PPI Inflation in Germany above expectations – data shows the biggest monthly increase in nearly 3 years. The growth in corporate sector wages in Poland slightly disappoints, the Polish currency still remains weak.
PPI Inflation on the highest level since 2013
PPI Inflation in Germany, measuring the level of inflations in goods sold by manufacturers, has been negative since July 2013 (on a year to year basis). It reached this year’s lows of -3.1% YoY in March and April. Since then it has been gradually increasing and closing to 0. Destatis reported today that it was -0.4% in October, in comparison to market expectations of -0.9% and -1.4% in September.
It was the highest level (or the lowest decrease) since the aforementioned July 2013, when there was a positive PPI inflation growth reported for the last time. It constituted a 0.7% gain on a monthly basis, which in turn was the biggest since January 2013. An increase in prices of sold non-durable consumption goods by 1.2% YoY contributed most to this gain. Prices of sold durable consumption goods and capital goods were also higher than in October last year, by 1.1% and 0.6% respectively.
By contrast, the biggest drop was in the energy prices (2.2%), which was in line with lower oil prices comparing to the same period a year ago. Excluding them, the PPI inflation grew 0.3% YoY and 0.1% MoM.
Zloty still under pressure
Since the middle of 2016 we have been observing increasing smaller growth in corporate sector wages in the Polish economy. It fell from 5.3% in June to 3.9% in September. The Central Statistical Office published today a report showing that this growth in wages was 3.6% in October (vs. market consensus of 4.3%). This is the lowest increase since March. CSO also showed that employment growth of 3.1% YoY in October was in line with expectations and only slightly below 3.2% a month earlier.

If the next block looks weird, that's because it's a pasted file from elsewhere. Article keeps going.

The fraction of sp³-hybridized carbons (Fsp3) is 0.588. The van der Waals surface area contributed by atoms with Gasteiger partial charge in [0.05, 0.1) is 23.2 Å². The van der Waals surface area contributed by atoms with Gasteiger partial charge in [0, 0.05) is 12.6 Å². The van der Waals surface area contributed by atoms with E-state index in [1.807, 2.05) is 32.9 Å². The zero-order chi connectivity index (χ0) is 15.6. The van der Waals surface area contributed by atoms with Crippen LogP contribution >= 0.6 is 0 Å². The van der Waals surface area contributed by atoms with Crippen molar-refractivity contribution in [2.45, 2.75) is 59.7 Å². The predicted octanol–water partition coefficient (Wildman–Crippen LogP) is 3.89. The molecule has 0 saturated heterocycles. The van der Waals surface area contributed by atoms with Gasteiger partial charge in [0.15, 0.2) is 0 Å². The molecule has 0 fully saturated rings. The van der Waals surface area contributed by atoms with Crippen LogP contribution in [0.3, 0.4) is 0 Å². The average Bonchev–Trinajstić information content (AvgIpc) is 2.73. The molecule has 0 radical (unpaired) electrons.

However, this had little effect on the zloty – it’s exchange rate is mostly dependent on the global sentiment and 3Q GDP growth rate below expectations. Yesterday’s dollar strengthening (due to comments from the chair of the Federal Reserve) caused zloty to significantly weaken to the dollar as well. The American currency cost the most since 14 years (4.20 zl).
At 2.00 PM, the Polish Central Statistical Office (GUS) will publish October’s data regarding industrial production, PPI and retail sales. An increase in industrial production for September (3.2% YoY), appeared to be worse than expected (3.5% YoY). Moreover, this was definitely below the level for August (7.5%), which was the best result since November 2015.
The market assumes that industrial production increased by 1.1% in October. The data from the building sector will be crucial as well. This index has been decreasing for a long time. In September, it was at the level of 15.3% and estimates regarding October are at a slightly higher level (15.8%). The zloty is currently under significant supply pressure. This is why a negative reading will wear-off the zloty.
Poland’s retail sales growth was at the level of 5.6% YoY in August. This was the best result since March 2014. However, this index’s growth was at a slightly lower level in September (4.8% vs expected 6.1%). The market consensus assumes that this wear-off trend was continued in October and expects this index to be at the level of 4.1%.
Retail sales data is crucial, because it shows the condition of consumer expenses, which are a significant element of the Polish GDP. Previous data regarding the GDP growth in the third quarter (provided by GUS) was disappointing (2.5% vs 2.9%). Moreover, the data was revised down a few times. Weak retail sales data for the first month of the fourth quarter would be negative for the growth pace. This could also wear-off the zloty.
The PPI data in Year over Year interpretation was at a positive level in September (0.2%) for the first time since October 2012. The market expectations towards this index for October are at the level of 0.4%. A positive reading would confirm that there is an upper trend in PPI, as well as in CPI. This would be positive for the zloty. However, these results are still distant from inflation target (2.5%), which has been established by the Monetary Policy Council. The previous MPC announcement stated that the Council is not planning to raise interest rates before 2018, for the time being.